EINSTEIN’S PAPERS SOON TO BE ON-LINE
Albert Einstein, one of the founders of the Hebrew University of Jerusalem (my alma mater), was present at its opening in 1925. He bequeathed his papers, some 80,000 documents including letters to his wife and step-daughters, to the university.

Now a $500,000 grant from the Polonsky Foundation of London is enabling the university to digitize its Einstein archives and make them available on-line. The papers are an important resource for the history of physics, and they also shed light on the social, political, and intellectual history of the modern world.

The digitization project is expected to take one year.

HE GAVE THEM HIS IMAGE, TOO
Einstein bequeathed not only his papers to the Hebrew University, but also the royalties from the use of his image. Apparently this is not common knowledge. Ben Faraj, the owner of a photography shop in Petah Tikva, was surprised to discover that the university wanted NIS 20,000 from him for a violation of its rights, specifically for agreeing to print an image of the famous physicist on 40 T-shirts for a mysterious customer who did not identify himself, the Ha’aretz daily reported last week.

In response to a query from the newspaper, the university apologized to Faraj. Apparently the mysterious customer was an over-zealous private investigator. The university insisted that it does not deceive merchants in order to catch them in violation of the copyright. 

THIS MAN WAS BORN TO THE TITLE
The lord chief justice and presidents of the courts of England and Wales is to speak at the university this coming Monday. The topic of the talk, “The judiciary and the media,” is interesting enough, but even more interesting is the name of the lord chief justice: Ivor Judge.

 

Egypt on my mind

February 2, 2011

A friend in the United States wrote yesterday to ask whether we’re concerned about the situation in Egypt. Here’s one answer: Yesterday I spoke to two Israelis who are very close to me. Both reported having had nightmares the previous night.

In one dream, a sniper was methodically killing all the people in a house where the dreamer—the last live one alive—remained to guard something precious. In the second dream, an angry mob was pursuing the dreamer. Both dreamers blamed the situation in Egypt for their nightmares.

Israel has much to be concerned about regarding its huge southern neighbor, which has more than 80 million inhabitants, many of them hungry for bread and not only for reforms.

President Hosni Mubarak’s dramatic announcement that he would step down in November (which is not soon enough for the masses) should have been the lead story in today’s paper but was overshadowed by Israel’s failed attempt to appoint a new chief of staff. A smooth handover in the IDF was never more important, and this failure highlights, among other things, the complexities of democracy and the naiveté of anyone who thinks a dictatorship like Egypt can become democratic overnight.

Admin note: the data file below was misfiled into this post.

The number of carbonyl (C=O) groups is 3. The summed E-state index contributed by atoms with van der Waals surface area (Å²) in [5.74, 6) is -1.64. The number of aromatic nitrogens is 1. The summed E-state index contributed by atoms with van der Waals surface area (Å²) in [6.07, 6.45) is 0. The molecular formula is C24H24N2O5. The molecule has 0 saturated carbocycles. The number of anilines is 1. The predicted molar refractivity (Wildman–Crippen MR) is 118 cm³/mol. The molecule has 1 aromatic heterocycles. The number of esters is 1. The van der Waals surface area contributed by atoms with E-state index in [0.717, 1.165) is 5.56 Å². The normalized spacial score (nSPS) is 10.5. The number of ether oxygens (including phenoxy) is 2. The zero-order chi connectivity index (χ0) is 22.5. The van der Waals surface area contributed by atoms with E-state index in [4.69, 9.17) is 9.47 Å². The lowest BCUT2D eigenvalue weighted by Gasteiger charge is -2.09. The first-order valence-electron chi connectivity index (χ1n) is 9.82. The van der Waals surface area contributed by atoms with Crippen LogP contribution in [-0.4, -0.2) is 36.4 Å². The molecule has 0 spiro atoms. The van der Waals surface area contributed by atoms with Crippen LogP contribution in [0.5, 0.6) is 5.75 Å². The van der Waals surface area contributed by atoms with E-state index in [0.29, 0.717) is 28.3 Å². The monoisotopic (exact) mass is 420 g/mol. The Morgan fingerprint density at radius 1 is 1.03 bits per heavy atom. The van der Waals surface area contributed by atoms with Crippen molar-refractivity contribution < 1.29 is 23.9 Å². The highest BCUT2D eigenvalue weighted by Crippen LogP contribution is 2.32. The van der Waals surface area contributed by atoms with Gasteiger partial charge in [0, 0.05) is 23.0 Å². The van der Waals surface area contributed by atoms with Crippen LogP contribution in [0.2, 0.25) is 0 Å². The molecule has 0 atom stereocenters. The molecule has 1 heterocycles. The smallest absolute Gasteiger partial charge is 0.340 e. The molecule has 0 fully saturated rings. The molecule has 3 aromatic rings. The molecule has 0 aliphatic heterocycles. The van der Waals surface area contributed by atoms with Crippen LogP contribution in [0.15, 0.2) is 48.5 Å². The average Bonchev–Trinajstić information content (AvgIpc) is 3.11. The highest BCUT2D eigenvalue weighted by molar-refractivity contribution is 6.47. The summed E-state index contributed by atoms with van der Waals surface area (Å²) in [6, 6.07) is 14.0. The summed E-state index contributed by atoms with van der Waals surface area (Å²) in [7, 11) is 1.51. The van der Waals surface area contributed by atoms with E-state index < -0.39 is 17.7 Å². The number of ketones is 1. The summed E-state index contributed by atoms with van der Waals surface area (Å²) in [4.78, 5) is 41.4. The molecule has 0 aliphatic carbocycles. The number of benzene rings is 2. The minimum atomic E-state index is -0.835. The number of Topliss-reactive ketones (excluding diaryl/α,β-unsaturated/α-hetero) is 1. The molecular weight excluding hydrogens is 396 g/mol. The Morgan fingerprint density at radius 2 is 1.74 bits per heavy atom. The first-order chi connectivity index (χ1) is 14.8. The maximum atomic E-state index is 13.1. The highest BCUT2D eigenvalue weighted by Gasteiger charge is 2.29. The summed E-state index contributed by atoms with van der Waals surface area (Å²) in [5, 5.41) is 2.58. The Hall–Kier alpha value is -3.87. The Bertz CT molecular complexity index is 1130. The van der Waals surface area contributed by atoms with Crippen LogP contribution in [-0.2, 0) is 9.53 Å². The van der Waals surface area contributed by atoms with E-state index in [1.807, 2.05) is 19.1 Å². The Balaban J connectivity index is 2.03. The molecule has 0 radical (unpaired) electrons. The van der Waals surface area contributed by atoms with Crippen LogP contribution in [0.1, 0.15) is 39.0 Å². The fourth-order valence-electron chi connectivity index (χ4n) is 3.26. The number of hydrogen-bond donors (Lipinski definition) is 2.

Last week, my immediate response to the situation in Egypt was to try to contact two women I’d met on-line, one through a copy editors forum and the other through a translation job. There was no response to my e-mail messages, and I knew I was unlikely to receive one because the Egyptian government had shut off the Internet, but I had to try.

Talk on Israeli news programs about the shutting down of the Internet focused on the uses that had been made of the social media in getting young people out on the streets.

And then, yesterday morning, I couldn’t access the Internet right here in Jerusalem. I couldn’t help thinking, for a second, what if this is spillover from Egypt? I had two urgent projects that were to arrive by e-mail; without the Internet I simply could not work. But it took no more than one (long) phone call to tech support to get hooked up again.

Egypt must have millions of people like me who have not been able to do their work, let alone get the latest unofficial information about the political crisis. In our computer-dependent age, being cut off for a week or more is almost inconceivable.

There is another minor personal angle to the Egypt story. The only part of Egypt I’ve visited is the Sinai Peninsula, and that was decades ago. Ever since I wrote about the grand Bibliotheca Alexandrina in 2000 when it was still under construction, I’ve been promising myself to go and see it. This was to be the year of the visit, but I’ll have to wait.

And one more tidbit: Cairo University was established as a state institution in 1925, incorporating the private Egyptian University founded in 1908; it had colleges of arts, science, law, and engineering, as well as a medical school.

The Hebrew University of Jerusalem (my alma mater) was established the same year, and Cairo University’s president, Prof. Ahmed Lutfi el-Sayed, attended the inaugural ceremonies.

One of the participants at the inauguration, Dr. Selig Brodetsky, a mathematics professor at the University of Leeds and future president of the Hebrew University, passed through Cairo on his return to Leeds and addressed a teachers society.

“We are entitled to expect and anticipate with hope,” Brodetsky said, “the future in which these two universities will become the center of intellectual life in the Near East.”

Meanwhile, however, Egypt’s universities and colleges are producing 800,000 graduates a year who have little hope of finding suitable jobs. And they are leading the revolution.

Text copyright 2011 by Esther Hecht. No part of the text may be used without written permission of the author.